Stupidity wins the day, as Mater the tow truck (Larry the Cable Guy) gets center stage in Pixar’s latest film, “Cars 2.” This movie takes on big oil and bungled friendships, while the globe-trotting Lightning McQueen (Owen Wilson) tears up the racing circuit, and Mater finds himself the master of inadvertent espionage.
“Cars 2″ opens with a classic Bond tease. Finn McMissle (Michael Caine), a dashing British secret agent, is investigating an enormous secret oil deposit in the middle of the ocean, where a fellow agent recently went missing. With gadgets galore, Finn scales the oil derrick, and collects information on the shadowy organization running the deep sea oil field before escaping in thrilling secret agent fashion.
Back in Radiator Springs, McQueen has just returned home from his season of racing, but Mater’s loyalty and lack of common sense commit McQueen to one more race. Sir Axelrod’s (Eddie Izzard) invitational race is a global event and will promote his new biofuel, Allinol.
Mater invites himself along, but his inexperience with other cultures embarrasses McQueen. When Mater mistakenly yells the wrong commands into his headset, he costs his friend the race. Exiled from the pit crew, Mater finds himself the focus of an international plot to discredit Allinol.
Pixar’s newest installment seems to capitalize on the toy market frenzy of the original “Cars.” It covers a huge amount of ground, moving quickly out of Radiator Springs and across the globe from Tokyo to Paris, Rome to London.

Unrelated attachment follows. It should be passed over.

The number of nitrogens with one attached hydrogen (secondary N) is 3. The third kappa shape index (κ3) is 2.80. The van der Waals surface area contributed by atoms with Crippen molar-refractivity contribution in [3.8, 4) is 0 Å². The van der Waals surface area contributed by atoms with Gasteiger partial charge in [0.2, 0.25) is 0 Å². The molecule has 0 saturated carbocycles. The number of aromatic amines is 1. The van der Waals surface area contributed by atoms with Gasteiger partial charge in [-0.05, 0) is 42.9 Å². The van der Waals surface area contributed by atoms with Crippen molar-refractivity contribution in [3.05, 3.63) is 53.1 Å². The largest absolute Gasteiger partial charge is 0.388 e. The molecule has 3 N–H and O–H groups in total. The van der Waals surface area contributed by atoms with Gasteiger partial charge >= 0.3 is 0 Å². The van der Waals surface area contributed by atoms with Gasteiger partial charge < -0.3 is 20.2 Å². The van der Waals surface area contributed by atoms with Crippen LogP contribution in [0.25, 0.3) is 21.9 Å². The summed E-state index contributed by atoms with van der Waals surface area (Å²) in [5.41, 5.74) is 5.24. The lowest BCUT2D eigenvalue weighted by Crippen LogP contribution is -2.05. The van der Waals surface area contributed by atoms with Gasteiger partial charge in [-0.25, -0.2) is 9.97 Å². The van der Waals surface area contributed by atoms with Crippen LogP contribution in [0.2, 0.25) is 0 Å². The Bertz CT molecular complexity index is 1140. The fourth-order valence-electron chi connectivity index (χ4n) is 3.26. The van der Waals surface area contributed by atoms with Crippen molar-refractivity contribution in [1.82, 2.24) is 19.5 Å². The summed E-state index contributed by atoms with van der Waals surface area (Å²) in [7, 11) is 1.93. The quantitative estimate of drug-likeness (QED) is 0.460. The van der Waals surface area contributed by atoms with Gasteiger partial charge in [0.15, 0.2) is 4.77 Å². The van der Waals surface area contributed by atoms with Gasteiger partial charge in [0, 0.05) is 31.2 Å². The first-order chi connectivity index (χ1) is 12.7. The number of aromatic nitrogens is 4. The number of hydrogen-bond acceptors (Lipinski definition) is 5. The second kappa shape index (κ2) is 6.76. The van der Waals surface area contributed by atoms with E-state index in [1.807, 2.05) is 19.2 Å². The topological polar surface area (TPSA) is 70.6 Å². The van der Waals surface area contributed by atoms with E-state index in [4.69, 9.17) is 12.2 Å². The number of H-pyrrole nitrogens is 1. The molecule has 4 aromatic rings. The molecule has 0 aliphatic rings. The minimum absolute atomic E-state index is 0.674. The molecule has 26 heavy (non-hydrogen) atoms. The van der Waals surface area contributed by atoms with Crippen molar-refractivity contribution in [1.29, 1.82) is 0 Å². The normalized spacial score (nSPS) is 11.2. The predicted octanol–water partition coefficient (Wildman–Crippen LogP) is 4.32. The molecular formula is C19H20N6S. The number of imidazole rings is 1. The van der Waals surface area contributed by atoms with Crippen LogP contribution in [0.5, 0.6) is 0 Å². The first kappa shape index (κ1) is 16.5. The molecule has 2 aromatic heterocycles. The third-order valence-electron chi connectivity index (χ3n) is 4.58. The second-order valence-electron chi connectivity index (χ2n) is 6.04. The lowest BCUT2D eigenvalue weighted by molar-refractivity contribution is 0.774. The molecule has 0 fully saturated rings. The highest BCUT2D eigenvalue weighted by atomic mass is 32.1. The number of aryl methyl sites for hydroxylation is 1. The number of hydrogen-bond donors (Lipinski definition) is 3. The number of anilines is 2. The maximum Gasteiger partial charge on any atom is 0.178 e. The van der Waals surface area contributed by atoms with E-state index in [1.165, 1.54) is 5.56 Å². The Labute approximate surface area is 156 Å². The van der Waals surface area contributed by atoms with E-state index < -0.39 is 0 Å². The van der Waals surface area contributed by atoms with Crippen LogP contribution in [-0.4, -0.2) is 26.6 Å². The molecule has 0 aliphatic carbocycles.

“Cars 2” fills the screen with an absurd amount of side characters and extras. McQueen has a minor feud with an Italian racecar, Francesco Bernoulli (John Turturro), there is a shadowy organization run by a huge number of classic automobile lemons, we visit the Queen of England, as well as Luigi and Guido’s home in Italy. Each of these character filled asides will no doubt bring a boon when even the most obscure cars get made into tiny metal collectibles, but this inundation of disposable characters did little to bolster the film.
It may be crammed full of stuff, but “Cars 2” lacks the heart of other Pixar films. Even the main conflict between Mater and McQueen, feels half-hearted and is too quickly resolved. It seems that director John Lasseter just wanted to see Mater as a bungling super spy, and would do whatever he had to do to get him there. The result is underwhelming.
There are some great small moments and details, most of which occur during transitions or montage. Mater chasing fixed-wing aircraft pigeons, or the countless references to other films in the Pixar canon are all fun, and make the movie something of a motion picture Where’s Waldo. B movie legend Bruce Campbell even makes an appearance as a slick American muscle car intelligence agent.
In “Cars 2,” Pixar’s penchant for cramming the screen full of busy visuals makes more for distraction and does little for character development. The film’s focus on Mater as a spy feels too clever, and too constructed. The result is a colorful, yet flat film, which might make an entertaining rental.